Local government today

A quick round-up of some interesting articles we’ve been reading in the office today.

All change in Liverpool? Earlier today we published the first of what we hope to become a rather interesting collection of articles that will chronicle some the changes occuring across local government over the next few years.

Thank you to Cllr Richard Kemp for getting the ball rolling – his post looks at what support Liverpool council will give to the enhanced role of the front line councillor in planning, licensing and service delivery matters and how, in the light of financial constraints, they will do it.

Media speculation about a double-dip recession must not become a self-fulfilling prophecy – a very strong piece on Conservative Home from Jonathan Isaby. Whilst the story focuses on the lack of media attention given to news that ‘manufacturing figures have offered some economic relief after new data showed activity growing at its fastest pace since records began 19 years ago’ it highlights a much deeper issue – that the media are quick to bounce on bad news, but much slower to broadcast the good.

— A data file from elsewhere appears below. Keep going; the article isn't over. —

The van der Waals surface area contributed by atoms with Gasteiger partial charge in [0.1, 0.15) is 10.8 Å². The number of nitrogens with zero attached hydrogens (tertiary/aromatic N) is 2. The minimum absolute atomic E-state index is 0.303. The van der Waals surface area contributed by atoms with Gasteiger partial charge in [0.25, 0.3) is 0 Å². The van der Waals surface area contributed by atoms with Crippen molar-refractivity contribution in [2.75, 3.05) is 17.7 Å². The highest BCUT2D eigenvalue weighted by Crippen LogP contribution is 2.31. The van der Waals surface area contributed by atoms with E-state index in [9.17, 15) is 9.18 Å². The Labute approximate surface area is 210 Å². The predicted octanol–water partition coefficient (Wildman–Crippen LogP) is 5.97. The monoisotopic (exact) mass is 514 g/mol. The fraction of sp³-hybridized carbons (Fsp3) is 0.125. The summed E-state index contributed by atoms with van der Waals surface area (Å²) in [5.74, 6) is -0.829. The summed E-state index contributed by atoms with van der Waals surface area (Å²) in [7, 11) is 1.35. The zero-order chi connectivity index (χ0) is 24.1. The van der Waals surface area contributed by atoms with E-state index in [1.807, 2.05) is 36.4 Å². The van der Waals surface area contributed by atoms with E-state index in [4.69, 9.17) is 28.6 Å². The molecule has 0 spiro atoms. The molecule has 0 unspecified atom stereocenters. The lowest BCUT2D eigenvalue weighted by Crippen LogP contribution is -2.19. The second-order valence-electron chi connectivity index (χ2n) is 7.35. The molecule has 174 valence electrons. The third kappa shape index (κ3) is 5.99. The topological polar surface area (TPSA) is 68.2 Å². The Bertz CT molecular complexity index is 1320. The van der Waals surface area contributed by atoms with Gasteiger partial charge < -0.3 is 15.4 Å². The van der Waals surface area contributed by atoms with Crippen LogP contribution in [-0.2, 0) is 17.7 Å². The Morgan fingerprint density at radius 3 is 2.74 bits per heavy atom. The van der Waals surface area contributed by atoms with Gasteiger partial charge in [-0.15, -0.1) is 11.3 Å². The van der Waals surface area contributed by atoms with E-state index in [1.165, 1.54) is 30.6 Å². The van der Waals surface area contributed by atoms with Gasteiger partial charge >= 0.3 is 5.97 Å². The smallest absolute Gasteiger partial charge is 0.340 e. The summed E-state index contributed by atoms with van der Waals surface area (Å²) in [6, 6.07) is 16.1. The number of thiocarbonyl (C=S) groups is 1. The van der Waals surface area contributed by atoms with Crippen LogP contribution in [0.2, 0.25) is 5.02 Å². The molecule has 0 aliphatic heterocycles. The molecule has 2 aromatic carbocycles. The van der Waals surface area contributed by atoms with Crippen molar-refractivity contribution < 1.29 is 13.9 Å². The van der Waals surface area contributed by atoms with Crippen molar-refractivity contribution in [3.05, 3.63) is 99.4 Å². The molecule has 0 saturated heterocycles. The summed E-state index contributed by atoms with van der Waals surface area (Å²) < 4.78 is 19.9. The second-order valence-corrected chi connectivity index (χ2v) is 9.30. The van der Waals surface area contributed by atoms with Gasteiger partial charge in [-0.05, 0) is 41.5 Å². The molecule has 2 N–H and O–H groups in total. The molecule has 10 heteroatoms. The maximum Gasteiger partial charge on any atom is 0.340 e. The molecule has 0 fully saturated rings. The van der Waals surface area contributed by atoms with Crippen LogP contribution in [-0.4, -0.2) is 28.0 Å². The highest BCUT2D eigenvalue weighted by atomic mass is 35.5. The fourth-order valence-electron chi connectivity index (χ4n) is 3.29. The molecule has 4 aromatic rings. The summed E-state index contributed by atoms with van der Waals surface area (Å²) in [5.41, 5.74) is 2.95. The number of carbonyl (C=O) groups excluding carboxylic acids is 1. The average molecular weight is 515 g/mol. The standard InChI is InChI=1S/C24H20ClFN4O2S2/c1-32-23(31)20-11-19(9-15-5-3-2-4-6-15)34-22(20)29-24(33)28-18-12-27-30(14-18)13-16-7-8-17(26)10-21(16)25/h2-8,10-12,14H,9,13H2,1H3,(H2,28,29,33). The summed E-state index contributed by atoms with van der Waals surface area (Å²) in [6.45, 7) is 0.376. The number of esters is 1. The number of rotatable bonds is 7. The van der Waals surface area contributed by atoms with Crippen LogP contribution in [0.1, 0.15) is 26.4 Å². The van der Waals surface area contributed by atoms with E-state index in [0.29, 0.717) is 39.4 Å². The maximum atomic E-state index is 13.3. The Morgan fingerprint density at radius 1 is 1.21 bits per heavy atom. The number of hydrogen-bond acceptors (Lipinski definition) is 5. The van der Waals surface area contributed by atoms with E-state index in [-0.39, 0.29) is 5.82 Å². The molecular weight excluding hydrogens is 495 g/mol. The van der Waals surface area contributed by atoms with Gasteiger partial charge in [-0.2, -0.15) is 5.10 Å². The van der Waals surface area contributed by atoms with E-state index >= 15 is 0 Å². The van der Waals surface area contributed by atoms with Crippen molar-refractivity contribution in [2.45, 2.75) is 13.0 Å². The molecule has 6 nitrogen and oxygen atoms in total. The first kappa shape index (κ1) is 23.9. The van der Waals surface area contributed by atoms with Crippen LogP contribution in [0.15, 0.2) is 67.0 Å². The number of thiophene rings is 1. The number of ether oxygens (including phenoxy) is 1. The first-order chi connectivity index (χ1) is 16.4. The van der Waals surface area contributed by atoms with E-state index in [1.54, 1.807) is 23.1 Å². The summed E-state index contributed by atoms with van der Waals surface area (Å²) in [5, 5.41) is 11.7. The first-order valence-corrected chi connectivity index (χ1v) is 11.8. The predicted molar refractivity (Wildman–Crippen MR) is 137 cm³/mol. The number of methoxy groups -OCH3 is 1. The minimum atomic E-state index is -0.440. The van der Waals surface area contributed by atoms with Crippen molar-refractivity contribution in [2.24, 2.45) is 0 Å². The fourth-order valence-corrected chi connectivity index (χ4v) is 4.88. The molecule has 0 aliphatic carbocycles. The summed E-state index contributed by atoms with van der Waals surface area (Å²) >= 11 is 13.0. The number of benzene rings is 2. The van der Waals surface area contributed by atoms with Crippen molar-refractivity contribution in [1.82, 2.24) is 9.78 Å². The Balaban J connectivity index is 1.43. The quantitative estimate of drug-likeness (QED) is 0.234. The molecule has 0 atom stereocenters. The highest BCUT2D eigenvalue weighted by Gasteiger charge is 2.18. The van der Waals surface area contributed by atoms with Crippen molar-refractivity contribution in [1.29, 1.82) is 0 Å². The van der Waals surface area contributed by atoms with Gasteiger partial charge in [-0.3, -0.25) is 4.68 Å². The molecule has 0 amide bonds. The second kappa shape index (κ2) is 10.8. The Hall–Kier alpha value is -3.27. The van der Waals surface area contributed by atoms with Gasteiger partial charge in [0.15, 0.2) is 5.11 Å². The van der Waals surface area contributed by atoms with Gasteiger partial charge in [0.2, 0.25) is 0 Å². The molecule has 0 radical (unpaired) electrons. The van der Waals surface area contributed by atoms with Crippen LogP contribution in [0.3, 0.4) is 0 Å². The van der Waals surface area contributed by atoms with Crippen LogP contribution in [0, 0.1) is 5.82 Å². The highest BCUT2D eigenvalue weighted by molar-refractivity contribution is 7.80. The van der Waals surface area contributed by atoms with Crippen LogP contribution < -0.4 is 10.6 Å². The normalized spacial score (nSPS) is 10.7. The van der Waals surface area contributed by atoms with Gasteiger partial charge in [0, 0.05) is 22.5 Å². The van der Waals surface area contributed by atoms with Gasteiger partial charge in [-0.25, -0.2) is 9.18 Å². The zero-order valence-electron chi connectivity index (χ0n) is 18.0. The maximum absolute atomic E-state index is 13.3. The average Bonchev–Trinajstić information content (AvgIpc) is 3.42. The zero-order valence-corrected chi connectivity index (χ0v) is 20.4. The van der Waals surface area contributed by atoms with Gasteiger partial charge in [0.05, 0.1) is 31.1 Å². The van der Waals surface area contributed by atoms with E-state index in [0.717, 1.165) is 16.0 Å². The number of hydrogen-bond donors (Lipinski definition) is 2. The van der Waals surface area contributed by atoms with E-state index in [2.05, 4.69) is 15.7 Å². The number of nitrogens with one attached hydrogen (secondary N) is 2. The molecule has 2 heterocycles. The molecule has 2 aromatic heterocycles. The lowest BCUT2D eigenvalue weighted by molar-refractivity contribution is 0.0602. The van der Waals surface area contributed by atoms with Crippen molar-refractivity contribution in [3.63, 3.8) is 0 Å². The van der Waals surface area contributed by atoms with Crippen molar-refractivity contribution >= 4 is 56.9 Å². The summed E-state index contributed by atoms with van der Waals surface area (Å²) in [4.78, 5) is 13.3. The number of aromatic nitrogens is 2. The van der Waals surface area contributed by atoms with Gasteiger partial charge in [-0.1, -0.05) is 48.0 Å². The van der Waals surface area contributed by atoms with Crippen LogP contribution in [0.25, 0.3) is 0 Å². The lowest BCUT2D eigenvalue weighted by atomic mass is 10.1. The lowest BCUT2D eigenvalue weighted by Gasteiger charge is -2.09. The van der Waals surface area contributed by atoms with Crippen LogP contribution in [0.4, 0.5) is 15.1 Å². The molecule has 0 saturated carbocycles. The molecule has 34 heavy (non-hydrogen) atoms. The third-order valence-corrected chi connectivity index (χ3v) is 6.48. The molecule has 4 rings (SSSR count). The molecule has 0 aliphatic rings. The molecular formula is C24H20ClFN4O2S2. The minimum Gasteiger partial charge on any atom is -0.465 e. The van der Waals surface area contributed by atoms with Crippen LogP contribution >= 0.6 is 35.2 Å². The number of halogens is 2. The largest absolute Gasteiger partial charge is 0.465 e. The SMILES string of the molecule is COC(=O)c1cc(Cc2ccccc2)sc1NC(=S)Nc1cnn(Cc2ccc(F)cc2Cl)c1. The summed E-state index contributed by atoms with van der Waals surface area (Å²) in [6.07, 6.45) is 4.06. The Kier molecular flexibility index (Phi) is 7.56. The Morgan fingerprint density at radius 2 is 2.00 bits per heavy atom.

A lot of speeches and events I’ve attended of late have discussed the necessity of local government to experiment and take more risks. If it does then some failure is an inevitability – whetting the appetite of news editors in the process. As Isaby argues though, now more than ever, we need the media to report the news responsibly.

Why www.police.uk is useless – aka the ‘oh look pretty maps!’ effect – The Telegraph’s data mapping reporter, Conrad Quilty-Harper gives a stabbing analysis of the limitations of the street crime maps released yesterday by the Home Office. Quilty-Harper’s comments pick up from the Mark Pack post we hosted on the local democracy blog last month – releasing data isn’t enough, information has to delivered in ways that enable individuals and communities to do something constructive with it.